Some vague hopes were offered for JT Floyd despite his ugly, brief tenure as the starter opposite Donovan Warren once Boubacar Cissoko went ham. These were based on constant positive reinforcement from the coaches and the occasional mysterious practice observer, with the latter given more credence because they didn't have an obvious ulterior motive. "Average" was the "best anyone could hope for," though.
Opposite Floyd I took a wild guess that Cullen Christian would end up starting—if not immediately by the time the Big Ten season hit—because he was the most highly-touted recruit and was not James Rogers. Avery and Talbott were regarded as basically identical recruits who needed a year and 20 pounds before seeing the field. They wouldn't be allowed that luxury.
At safety 2 was offered, "generously." Jordan Kovacs was said to be totally incapable of playing a deep half but "pretty good as a tiny linebacker." In sum:
So Kovacs is going to have to cover a deep half sometimes. This won't go very well, and Michigan's defense will be limited by it. On the other hand, the run defense shouldn't be nearly as bad with Kovacs filling the weakside alley; last year he racked up 75 tackles despite the late start. Marvin Robinson will press Kovacs for his job, but probably not take it. Iowa and Wisconsin have gotten away with players like him for years.
At free safety, Cam Gordon was named the Grady Brooks memorial King of Spring Hype. The usual accolades were relayed, the thing about how he should probably be a linebacker mentioned, and a projection of a sort offered:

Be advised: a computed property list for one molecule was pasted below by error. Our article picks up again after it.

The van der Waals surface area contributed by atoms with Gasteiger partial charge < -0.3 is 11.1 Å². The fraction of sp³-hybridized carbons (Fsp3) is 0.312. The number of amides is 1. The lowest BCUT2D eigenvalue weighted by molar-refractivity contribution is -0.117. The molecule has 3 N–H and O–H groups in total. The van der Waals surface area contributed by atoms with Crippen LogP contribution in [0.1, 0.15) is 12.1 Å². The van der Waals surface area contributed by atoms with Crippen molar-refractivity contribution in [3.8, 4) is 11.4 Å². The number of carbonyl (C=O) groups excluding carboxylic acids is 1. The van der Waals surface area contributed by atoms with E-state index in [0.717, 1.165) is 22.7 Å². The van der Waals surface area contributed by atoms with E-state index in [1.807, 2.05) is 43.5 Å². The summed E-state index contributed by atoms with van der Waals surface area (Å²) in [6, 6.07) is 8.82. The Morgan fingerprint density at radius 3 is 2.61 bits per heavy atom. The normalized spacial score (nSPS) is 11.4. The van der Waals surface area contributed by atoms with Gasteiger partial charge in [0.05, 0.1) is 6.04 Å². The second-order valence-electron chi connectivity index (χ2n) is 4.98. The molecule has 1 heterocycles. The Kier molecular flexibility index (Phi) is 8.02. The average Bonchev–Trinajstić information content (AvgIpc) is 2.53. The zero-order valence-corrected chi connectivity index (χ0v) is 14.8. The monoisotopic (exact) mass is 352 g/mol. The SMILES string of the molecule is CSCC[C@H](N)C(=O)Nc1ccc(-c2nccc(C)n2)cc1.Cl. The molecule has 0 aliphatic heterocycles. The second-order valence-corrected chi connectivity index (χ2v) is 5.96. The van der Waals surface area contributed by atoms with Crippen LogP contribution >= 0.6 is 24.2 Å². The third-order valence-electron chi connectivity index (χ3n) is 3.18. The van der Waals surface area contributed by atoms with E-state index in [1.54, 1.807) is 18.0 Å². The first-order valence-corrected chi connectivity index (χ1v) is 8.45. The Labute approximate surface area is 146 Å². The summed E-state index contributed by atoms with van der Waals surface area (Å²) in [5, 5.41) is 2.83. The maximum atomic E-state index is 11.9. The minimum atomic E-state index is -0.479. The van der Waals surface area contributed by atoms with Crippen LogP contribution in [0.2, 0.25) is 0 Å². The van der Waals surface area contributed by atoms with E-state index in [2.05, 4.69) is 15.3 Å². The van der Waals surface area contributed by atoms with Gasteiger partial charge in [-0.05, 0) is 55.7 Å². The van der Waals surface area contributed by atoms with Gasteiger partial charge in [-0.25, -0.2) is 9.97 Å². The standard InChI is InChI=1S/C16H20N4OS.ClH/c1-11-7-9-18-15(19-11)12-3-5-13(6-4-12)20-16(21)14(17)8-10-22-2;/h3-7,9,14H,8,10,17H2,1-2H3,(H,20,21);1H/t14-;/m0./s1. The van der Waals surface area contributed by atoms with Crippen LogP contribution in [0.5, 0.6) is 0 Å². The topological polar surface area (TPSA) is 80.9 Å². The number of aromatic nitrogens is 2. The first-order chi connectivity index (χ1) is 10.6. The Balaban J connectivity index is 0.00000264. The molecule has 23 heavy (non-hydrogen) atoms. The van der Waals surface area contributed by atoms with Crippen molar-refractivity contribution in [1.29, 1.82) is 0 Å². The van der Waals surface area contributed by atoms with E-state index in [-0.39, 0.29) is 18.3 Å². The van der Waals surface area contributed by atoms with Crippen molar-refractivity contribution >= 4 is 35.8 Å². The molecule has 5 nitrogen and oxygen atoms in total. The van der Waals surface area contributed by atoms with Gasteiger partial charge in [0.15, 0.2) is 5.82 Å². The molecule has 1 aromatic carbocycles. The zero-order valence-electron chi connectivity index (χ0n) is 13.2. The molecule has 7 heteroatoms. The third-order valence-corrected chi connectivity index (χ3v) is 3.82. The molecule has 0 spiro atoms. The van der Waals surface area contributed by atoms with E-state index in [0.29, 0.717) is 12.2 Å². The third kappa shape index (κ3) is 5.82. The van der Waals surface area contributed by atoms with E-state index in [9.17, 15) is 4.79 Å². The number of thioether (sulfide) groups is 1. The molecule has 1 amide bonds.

As a redshirt freshman, a "big year" would be wrapping up his tackles and not letting anyone behind him for crippling long touchdowns. … Repeating [Brandon Englemon's] +0.7 per game would go a very long way towards bringing Michigan's defense back from the dead. That's optimistic. Cam Gordon will chase more than a couple opponents into the endzone. But not on third and twenty-four.
Fast forward to NOW!
nothing really matters… anyone can see… that nothing really matters to meeeeeeeeeee
Depressingly accurate overall even considering the original depression that was depressing. Michigan is 118th in pass defense and 94th in efficiency.
Maybe the corners have been slightly less atrocious than expected, but Michigan's been limited when they try to play man coverage because things like Iowa's last touchdown happen when they do. On that play, Michigan sent the house and JT Floyd gave up a slant despite starting with inside leverage. They make plays on occasion, but lord they're not good. Michigan's defense is limited in the same way their offense was in 2008—with deficiencies that severe man coverage is a dangerous gamble every time it's deployed.
Floyd is significantly improved, so there's that. He's still below average. He's not a total liability. On the other side, Michigan hasn't been able to displace Rogers despite his tendency to go into anaphylactic shock whenever he comes within five yards of an opponent wide receiver…
OH MY GOD WHAT DID YOU DO BATHE IN CAT HAIR
…because the freshmen have been playing like typical three-star true freshmen: badly. They first started rotating into the lineup against BG; since then
- Cullen Christian was burned twice against BG and gave up an easy long touchdown against Michigan State,